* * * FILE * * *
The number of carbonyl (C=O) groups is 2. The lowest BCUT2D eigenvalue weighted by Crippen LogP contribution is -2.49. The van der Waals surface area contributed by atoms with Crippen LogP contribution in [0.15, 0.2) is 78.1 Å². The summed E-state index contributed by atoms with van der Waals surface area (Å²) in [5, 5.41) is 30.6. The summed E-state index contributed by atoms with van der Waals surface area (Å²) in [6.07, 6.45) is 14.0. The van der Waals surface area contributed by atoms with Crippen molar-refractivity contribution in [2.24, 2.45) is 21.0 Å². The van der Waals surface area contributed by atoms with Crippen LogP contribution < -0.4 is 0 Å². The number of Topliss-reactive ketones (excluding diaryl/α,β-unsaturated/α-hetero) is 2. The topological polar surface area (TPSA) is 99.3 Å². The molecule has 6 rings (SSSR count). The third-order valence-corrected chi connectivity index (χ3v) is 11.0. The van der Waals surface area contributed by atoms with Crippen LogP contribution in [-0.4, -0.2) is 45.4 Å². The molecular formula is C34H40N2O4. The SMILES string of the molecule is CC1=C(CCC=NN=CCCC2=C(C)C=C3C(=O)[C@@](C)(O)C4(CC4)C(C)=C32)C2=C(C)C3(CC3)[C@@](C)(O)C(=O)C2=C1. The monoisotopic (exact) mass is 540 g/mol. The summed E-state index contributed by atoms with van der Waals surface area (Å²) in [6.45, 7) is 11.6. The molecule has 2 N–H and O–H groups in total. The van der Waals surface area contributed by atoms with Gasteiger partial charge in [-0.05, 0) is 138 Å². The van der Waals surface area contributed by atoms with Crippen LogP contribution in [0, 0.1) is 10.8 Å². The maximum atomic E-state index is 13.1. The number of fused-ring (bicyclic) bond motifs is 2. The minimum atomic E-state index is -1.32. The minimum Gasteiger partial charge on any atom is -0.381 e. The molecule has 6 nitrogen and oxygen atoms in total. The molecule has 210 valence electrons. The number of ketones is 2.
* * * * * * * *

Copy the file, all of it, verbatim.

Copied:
The number of carbonyl (C=O) groups is 2. The lowest BCUT2D eigenvalue weighted by Crippen LogP contribution is -2.49. The van der Waals surface area contributed by atoms with Crippen LogP contribution in [0.15, 0.2) is 78.1 Å². The summed E-state index contributed by atoms with van der Waals surface area (Å²) in [5, 5.41) is 30.6. The summed E-state index contributed by atoms with van der Waals surface area (Å²) in [6.07, 6.45) is 14.0. The van der Waals surface area contributed by atoms with Crippen molar-refractivity contribution in [2.24, 2.45) is 21.0 Å². The van der Waals surface area contributed by atoms with Crippen LogP contribution < -0.4 is 0 Å². The number of Topliss-reactive ketones (excluding diaryl/α,β-unsaturated/α-hetero) is 2. The topological polar surface area (TPSA) is 99.3 Å². The molecule has 6 rings (SSSR count). The third-order valence-corrected chi connectivity index (χ3v) is 11.0. The van der Waals surface area contributed by atoms with Crippen LogP contribution in [-0.4, -0.2) is 45.4 Å². The molecular formula is C34H40N2O4. The SMILES string of the molecule is CC1=C(CCC=NN=CCCC2=C(C)C=C3C(=O)[C@@](C)(O)C4(CC4)C(C)=C32)C2=C(C)C3(CC3)[C@@](C)(O)C(=O)C2=C1. The monoisotopic (exact) mass is 540 g/mol. The summed E-state index contributed by atoms with van der Waals surface area (Å²) in [6.45, 7) is 11.6. The molecule has 2 N–H and O–H groups in total. The van der Waals surface area contributed by atoms with Gasteiger partial charge in [-0.05, 0) is 138 Å². The van der Waals surface area contributed by atoms with Crippen LogP contribution in [0, 0.1) is 10.8 Å². The maximum atomic E-state index is 13.1. The number of fused-ring (bicyclic) bond motifs is 2. The minimum atomic E-state index is -1.32. The minimum Gasteiger partial charge on any atom is -0.381 e. The molecule has 6 nitrogen and oxygen atoms in total. The molecule has 210 valence electrons. The number of ketones is 2.